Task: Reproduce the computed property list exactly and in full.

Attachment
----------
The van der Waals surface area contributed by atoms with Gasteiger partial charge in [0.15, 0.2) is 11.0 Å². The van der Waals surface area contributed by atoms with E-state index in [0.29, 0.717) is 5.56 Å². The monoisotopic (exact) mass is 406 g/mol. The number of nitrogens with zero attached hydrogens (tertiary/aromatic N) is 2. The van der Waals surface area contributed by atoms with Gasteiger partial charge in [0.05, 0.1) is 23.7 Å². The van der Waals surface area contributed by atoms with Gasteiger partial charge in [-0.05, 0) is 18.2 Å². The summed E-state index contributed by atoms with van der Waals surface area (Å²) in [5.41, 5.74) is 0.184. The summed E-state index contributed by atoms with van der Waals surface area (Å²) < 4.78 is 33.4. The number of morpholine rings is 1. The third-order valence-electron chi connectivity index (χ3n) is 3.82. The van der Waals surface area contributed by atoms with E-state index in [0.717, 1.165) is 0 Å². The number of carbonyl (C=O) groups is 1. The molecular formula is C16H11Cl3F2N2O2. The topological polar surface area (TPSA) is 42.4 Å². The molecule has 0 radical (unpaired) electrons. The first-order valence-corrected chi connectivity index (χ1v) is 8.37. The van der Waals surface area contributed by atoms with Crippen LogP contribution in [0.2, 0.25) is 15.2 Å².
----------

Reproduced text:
The van der Waals surface area contributed by atoms with Gasteiger partial charge in [0.15, 0.2) is 11.0 Å². The van der Waals surface area contributed by atoms with E-state index in [0.29, 0.717) is 5.56 Å². The monoisotopic (exact) mass is 406 g/mol. The number of nitrogens with zero attached hydrogens (tertiary/aromatic N) is 2. The van der Waals surface area contributed by atoms with Gasteiger partial charge in [0.05, 0.1) is 23.7 Å². The van der Waals surface area contributed by atoms with Gasteiger partial charge in [-0.05, 0) is 18.2 Å². The summed E-state index contributed by atoms with van der Waals surface area (Å²) in [5.41, 5.74) is 0.184. The summed E-state index contributed by atoms with van der Waals surface area (Å²) < 4.78 is 33.4. The number of morpholine rings is 1. The third-order valence-electron chi connectivity index (χ3n) is 3.82. The van der Waals surface area contributed by atoms with E-state index in [0.717, 1.165) is 0 Å². The number of carbonyl (C=O) groups is 1. The molecular formula is C16H11Cl3F2N2O2. The topological polar surface area (TPSA) is 42.4 Å². The molecule has 0 radical (unpaired) electrons. The first-order valence-corrected chi connectivity index (χ1v) is 8.37. The van der Waals surface area contributed by atoms with Crippen LogP contribution in [0.2, 0.25) is 15.2 Å².